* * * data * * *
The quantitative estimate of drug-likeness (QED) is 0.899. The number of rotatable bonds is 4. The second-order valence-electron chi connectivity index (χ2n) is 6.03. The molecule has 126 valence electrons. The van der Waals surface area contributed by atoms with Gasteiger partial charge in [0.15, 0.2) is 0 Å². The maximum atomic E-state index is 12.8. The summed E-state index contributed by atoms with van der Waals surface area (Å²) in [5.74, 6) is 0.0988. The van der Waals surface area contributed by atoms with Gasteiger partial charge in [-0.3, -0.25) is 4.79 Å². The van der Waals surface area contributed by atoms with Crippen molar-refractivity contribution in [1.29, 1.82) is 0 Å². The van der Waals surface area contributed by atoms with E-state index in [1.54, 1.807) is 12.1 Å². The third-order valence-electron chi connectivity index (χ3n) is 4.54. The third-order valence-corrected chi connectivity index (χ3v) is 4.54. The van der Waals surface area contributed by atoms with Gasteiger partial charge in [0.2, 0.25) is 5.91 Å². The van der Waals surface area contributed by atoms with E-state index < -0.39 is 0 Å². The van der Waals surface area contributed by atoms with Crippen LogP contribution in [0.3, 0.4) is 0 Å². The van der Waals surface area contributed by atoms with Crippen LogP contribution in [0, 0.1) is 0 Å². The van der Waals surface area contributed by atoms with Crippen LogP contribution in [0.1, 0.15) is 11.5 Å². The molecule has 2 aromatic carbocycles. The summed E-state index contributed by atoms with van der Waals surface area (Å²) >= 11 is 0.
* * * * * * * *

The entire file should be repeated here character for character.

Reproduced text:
The quantitative estimate of drug-likeness (QED) is 0.899. The number of rotatable bonds is 4. The second-order valence-electron chi connectivity index (χ2n) is 6.03. The molecule has 126 valence electrons. The van der Waals surface area contributed by atoms with Gasteiger partial charge in [0.15, 0.2) is 0 Å². The maximum atomic E-state index is 12.8. The summed E-state index contributed by atoms with van der Waals surface area (Å²) in [5.74, 6) is 0.0988. The van der Waals surface area contributed by atoms with Gasteiger partial charge in [-0.3, -0.25) is 4.79 Å². The van der Waals surface area contributed by atoms with Crippen molar-refractivity contribution in [1.29, 1.82) is 0 Å². The van der Waals surface area contributed by atoms with E-state index in [1.54, 1.807) is 12.1 Å². The third-order valence-electron chi connectivity index (χ3n) is 4.54. The third-order valence-corrected chi connectivity index (χ3v) is 4.54. The van der Waals surface area contributed by atoms with Gasteiger partial charge in [0.2, 0.25) is 5.91 Å². The van der Waals surface area contributed by atoms with E-state index < -0.39 is 0 Å². The van der Waals surface area contributed by atoms with Crippen LogP contribution in [0.3, 0.4) is 0 Å². The van der Waals surface area contributed by atoms with Crippen LogP contribution in [0, 0.1) is 0 Å². The van der Waals surface area contributed by atoms with Crippen LogP contribution in [0.1, 0.15) is 11.5 Å². The molecule has 2 aromatic carbocycles. The summed E-state index contributed by atoms with van der Waals surface area (Å²) >= 11 is 0.